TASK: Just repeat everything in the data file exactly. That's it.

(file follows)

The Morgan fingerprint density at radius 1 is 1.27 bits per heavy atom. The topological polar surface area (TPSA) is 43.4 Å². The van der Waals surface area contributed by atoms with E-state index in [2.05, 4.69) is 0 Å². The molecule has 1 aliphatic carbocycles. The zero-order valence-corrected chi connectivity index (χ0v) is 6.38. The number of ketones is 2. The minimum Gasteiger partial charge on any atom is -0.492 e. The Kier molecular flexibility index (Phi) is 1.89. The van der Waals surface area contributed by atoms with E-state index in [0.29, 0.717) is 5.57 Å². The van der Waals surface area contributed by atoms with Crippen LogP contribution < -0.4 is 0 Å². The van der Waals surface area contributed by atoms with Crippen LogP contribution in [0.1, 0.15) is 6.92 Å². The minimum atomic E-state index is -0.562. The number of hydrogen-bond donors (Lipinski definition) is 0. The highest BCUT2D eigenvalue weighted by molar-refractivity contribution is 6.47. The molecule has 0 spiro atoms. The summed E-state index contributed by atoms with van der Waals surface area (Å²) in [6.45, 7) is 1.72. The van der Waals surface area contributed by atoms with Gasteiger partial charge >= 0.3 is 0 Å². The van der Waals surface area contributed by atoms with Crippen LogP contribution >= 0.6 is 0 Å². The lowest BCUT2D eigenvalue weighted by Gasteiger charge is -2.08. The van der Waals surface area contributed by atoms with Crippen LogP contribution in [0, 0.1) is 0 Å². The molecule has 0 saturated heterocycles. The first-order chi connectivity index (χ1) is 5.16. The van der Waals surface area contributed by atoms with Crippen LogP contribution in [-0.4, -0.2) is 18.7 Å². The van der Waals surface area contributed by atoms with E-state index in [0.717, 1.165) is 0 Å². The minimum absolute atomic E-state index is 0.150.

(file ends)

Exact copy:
The Morgan fingerprint density at radius 1 is 1.27 bits per heavy atom. The topological polar surface area (TPSA) is 43.4 Å². The van der Waals surface area contributed by atoms with E-state index in [2.05, 4.69) is 0 Å². The molecule has 1 aliphatic carbocycles. The zero-order valence-corrected chi connectivity index (χ0v) is 6.38. The number of ketones is 2. The minimum Gasteiger partial charge on any atom is -0.492 e. The Kier molecular flexibility index (Phi) is 1.89. The van der Waals surface area contributed by atoms with E-state index in [0.29, 0.717) is 5.57 Å². The van der Waals surface area contributed by atoms with Crippen LogP contribution < -0.4 is 0 Å². The van der Waals surface area contributed by atoms with Crippen LogP contribution in [0.1, 0.15) is 6.92 Å². The minimum atomic E-state index is -0.562. The number of hydrogen-bond donors (Lipinski definition) is 0. The highest BCUT2D eigenvalue weighted by molar-refractivity contribution is 6.47. The molecule has 0 spiro atoms. The summed E-state index contributed by atoms with van der Waals surface area (Å²) in [6.45, 7) is 1.72. The van der Waals surface area contributed by atoms with Gasteiger partial charge >= 0.3 is 0 Å². The van der Waals surface area contributed by atoms with Crippen LogP contribution >= 0.6 is 0 Å². The lowest BCUT2D eigenvalue weighted by Gasteiger charge is -2.08. The van der Waals surface area contributed by atoms with Crippen LogP contribution in [0, 0.1) is 0 Å². The molecule has 0 saturated heterocycles. The first-order chi connectivity index (χ1) is 5.16. The van der Waals surface area contributed by atoms with Crippen LogP contribution in [-0.4, -0.2) is 18.7 Å². The van der Waals surface area contributed by atoms with E-state index in [0.717, 1.165) is 0 Å². The minimum absolute atomic E-state index is 0.150.